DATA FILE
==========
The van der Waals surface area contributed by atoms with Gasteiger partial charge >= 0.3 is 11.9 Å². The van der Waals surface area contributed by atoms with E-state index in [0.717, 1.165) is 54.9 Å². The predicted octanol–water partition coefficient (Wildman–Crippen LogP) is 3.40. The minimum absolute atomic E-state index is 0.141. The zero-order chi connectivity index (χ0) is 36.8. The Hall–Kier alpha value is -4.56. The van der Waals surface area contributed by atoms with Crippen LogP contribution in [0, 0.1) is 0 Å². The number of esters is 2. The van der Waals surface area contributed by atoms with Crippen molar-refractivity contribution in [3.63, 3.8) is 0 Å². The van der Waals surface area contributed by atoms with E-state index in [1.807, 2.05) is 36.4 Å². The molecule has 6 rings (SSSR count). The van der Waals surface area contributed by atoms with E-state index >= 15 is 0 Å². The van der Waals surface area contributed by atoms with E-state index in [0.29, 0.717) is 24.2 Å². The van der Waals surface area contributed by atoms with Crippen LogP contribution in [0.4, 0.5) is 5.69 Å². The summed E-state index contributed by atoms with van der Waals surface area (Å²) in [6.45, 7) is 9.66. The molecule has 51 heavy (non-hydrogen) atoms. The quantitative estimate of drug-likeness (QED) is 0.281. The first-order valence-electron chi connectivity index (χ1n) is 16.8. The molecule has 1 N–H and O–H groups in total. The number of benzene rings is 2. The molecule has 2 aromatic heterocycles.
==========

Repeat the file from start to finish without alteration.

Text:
The van der Waals surface area contributed by atoms with Gasteiger partial charge >= 0.3 is 11.9 Å². The van der Waals surface area contributed by atoms with E-state index in [0.717, 1.165) is 54.9 Å². The predicted octanol–water partition coefficient (Wildman–Crippen LogP) is 3.40. The minimum absolute atomic E-state index is 0.141. The zero-order chi connectivity index (χ0) is 36.8. The Hall–Kier alpha value is -4.56. The van der Waals surface area contributed by atoms with Crippen LogP contribution in [0, 0.1) is 0 Å². The number of esters is 2. The van der Waals surface area contributed by atoms with Crippen molar-refractivity contribution in [3.63, 3.8) is 0 Å². The van der Waals surface area contributed by atoms with E-state index in [1.807, 2.05) is 36.4 Å². The molecule has 6 rings (SSSR count). The van der Waals surface area contributed by atoms with E-state index >= 15 is 0 Å². The van der Waals surface area contributed by atoms with E-state index in [0.29, 0.717) is 24.2 Å². The van der Waals surface area contributed by atoms with Crippen LogP contribution in [0.4, 0.5) is 5.69 Å². The summed E-state index contributed by atoms with van der Waals surface area (Å²) in [6.45, 7) is 9.66. The molecule has 51 heavy (non-hydrogen) atoms. The quantitative estimate of drug-likeness (QED) is 0.281. The first-order valence-electron chi connectivity index (χ1n) is 16.8. The molecule has 1 N–H and O–H groups in total. The number of benzene rings is 2. The molecule has 2 aromatic heterocycles.